Somali troops backed by African Union forces have launched an assault to retake the al-Shabab stronghold of Barawe, key to the financing of al-Shabab fighters.

Al Jazeera's Catherine Soi, embedded with the African Union Mission in Somalia (AMISOM) in Barawe, said "some al-Shabab fighters were fleeing the battle, taking boats and heading out to sea, while others were melting in to civilian areas."

Brigadier General Dick Olum, from AMISOM told Al Jazeera on Sunday that Barawe "was hours away from being taken".

"Barawe has one the biggest ports in Somalia, and taking the town will be a huge boost for the Somali government and AMISOM forces."

Al-Shabab reportedly charged taxes to ships that sailed or docked from Barawe's port, raising revenues to expand its military campaign. 

The AU says al-Shabab uses the town as a base to launch attacks on Mogadishu. Barawe has been held by the al-Qaeda-linked fighters for six years.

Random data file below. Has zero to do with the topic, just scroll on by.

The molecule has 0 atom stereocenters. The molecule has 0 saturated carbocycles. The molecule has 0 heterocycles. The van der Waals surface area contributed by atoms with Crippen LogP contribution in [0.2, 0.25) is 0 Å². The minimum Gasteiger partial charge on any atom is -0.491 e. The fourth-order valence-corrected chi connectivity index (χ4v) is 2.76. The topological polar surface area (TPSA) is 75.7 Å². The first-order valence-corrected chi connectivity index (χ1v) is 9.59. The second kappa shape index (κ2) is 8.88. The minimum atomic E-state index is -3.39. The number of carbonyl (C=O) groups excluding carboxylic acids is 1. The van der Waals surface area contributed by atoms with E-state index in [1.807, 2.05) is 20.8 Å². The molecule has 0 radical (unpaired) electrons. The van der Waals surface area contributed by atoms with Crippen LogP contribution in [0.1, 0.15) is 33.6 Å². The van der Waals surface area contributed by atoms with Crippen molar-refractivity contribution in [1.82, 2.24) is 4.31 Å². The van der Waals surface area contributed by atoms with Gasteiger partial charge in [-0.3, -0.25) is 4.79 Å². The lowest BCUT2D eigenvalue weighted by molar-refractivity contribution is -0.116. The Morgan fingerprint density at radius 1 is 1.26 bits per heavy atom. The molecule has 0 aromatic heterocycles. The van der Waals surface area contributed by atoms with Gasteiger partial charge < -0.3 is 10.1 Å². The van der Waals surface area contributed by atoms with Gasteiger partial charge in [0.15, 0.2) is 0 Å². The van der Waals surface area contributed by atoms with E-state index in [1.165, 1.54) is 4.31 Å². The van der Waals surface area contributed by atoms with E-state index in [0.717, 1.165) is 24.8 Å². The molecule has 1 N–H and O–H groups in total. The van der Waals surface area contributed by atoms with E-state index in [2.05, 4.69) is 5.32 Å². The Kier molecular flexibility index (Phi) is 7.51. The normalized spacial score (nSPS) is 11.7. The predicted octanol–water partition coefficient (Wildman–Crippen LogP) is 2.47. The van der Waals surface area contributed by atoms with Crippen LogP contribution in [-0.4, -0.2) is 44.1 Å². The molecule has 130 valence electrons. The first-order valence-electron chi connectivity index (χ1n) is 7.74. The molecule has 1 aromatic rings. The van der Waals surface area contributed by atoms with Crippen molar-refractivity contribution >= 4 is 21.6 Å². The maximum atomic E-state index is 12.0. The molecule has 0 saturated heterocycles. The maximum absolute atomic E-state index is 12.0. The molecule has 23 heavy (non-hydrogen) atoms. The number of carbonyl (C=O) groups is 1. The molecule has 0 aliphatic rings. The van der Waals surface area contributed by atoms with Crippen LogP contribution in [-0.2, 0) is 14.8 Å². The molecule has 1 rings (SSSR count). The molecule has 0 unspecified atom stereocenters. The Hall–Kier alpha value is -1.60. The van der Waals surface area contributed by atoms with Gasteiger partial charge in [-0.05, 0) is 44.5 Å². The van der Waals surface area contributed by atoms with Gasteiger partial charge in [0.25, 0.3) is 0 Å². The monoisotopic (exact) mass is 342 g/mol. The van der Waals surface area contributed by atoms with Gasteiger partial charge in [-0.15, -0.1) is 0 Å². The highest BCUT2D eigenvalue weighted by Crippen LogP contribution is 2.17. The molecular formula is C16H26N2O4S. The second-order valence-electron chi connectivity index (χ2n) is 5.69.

On Saturday, al-Shabab commander Mohamed Abu Abdallah vowed that the fighters would maintain pressure on Somali and AU forces even if they took Barawe.

Al-Shabab is fighting to topple Somalia's internationally-backed government, and regularly launches attacks against state targets, as well as in neighbouring countries that contribute to the AMISOM force.

The 22,000-strong AMISOM force, with soldiers drawn from six nations, have been fighting alongside government troops against al-Shabab since 2007.

Source: Al Jazeera and agencies